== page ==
ADA lawsuit against Florida Board of Bar Examiners can proceed

A lawsuit against the Florida Board of Bar Examiners that claims applicants with mental health conditions must undergo invasive procedures in violation of the American with Disabilities Act (ADA) will be allowed to proceed, the ABA Journal reports. The lawsuit, brought by former Army captain and law student Julius Hobbs, claims he would have to submit to a range of expensive medical and mental evaluations for his bar application to be considered.

The Florida Board of Bar Examiners told Hobbs that it needed all of his medical records. Also, he would need to submit a full medical evaluation, which would include a psychiatric evaluation, a substance disorder use evaluation, a complete physical examination and psychosocial testing, according to the order. The exams had to be done by one of 11 doctors specified by the board, and Hobbs would need to pay for it, with the procedures costing up to $5,000.

Hobbs says his mental health issues, including adjustment issues, anxiety, mood disorders and excessive alcohol use, stemmed from working with explosive devices in Afghanistan and Iraq. The Florida Board of Bar Examiners had moved to dismiss the lawsuit, but Federal Judge Robert Hinkle ruled that it could proceed after dismissing the Florida Supreme Court as a defendant. Read more at the ABA Journal.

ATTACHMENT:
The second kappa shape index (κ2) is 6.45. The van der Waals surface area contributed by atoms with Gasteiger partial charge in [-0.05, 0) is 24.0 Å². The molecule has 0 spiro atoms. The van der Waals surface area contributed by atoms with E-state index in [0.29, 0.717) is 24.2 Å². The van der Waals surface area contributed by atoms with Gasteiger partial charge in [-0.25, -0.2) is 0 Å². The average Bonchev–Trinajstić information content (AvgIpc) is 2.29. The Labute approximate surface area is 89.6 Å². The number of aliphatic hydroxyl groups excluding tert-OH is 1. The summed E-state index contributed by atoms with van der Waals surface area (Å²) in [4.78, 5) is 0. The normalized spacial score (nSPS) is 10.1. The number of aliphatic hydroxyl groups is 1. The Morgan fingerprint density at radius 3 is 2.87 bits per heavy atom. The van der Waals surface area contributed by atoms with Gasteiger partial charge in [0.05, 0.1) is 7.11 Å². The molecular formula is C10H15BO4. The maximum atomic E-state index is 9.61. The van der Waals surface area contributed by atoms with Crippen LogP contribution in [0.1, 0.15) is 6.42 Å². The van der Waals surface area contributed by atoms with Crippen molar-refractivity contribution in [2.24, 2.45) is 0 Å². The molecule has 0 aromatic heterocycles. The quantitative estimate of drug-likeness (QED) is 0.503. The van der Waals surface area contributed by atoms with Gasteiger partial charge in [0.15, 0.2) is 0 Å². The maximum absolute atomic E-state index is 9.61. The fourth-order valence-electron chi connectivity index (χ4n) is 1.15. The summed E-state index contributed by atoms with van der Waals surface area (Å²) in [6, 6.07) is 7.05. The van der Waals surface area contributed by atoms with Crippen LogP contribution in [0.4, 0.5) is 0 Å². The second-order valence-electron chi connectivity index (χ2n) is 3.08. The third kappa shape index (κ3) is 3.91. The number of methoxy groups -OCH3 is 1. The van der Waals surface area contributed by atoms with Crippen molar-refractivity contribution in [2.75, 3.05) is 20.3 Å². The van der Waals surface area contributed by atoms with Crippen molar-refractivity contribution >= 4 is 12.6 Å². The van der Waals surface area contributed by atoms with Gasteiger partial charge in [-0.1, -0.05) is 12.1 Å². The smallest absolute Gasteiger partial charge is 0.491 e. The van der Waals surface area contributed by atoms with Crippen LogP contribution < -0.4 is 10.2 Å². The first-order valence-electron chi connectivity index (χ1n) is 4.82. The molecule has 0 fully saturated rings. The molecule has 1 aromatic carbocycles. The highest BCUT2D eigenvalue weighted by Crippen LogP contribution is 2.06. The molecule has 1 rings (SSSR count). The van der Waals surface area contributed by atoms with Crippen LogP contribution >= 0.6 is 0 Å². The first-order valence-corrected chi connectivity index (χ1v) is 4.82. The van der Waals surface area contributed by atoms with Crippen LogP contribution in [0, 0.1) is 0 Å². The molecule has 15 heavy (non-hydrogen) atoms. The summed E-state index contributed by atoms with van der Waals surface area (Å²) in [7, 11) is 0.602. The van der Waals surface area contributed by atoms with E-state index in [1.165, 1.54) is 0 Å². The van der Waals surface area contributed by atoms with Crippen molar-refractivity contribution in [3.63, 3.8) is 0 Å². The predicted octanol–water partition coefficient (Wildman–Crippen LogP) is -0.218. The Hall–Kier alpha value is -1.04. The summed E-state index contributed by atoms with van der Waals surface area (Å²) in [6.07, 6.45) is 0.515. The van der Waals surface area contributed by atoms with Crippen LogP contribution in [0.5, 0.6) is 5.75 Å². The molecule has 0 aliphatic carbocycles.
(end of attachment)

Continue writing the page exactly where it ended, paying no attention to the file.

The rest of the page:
Podcast: Proposed changes to the ADA Education and Reform Act

CongressThe House of Representatives has passed HR 620, also known as the ADA Education and Reform Act of 2017. Critics say the changes would restrict the rights of disabled Americans with the goal of limiting “frivolous” lawsuits. In this podcast from the Legal Talk Network, RinglerRadio hosts Larry Cohen and Peter Early talk to Robyn Powell, an attorney, writer and scholar whose work focuses on disability law and policy. They discuss the controversial changes to the ADA, and how they could affect disabled Americans.

Justice Dept. revokes guidance on ADA

Attorney General Jeff Sessions plans to rescind 25 guidance documents issued by the Justice Department, including some which clarify the Americans with Disabilities Act (ADA), according to Disability Scoop. The revoked documents include guidance on several issues related to the disabled, including employment, service animals and access to buildings. Sessions said the affected documents are “improper or unnecessary,” and go beyond the scope of the law. The move by the Justice Department has created concern among some disability advocates. Read more about how the changes may affect disabled Americans here.

 
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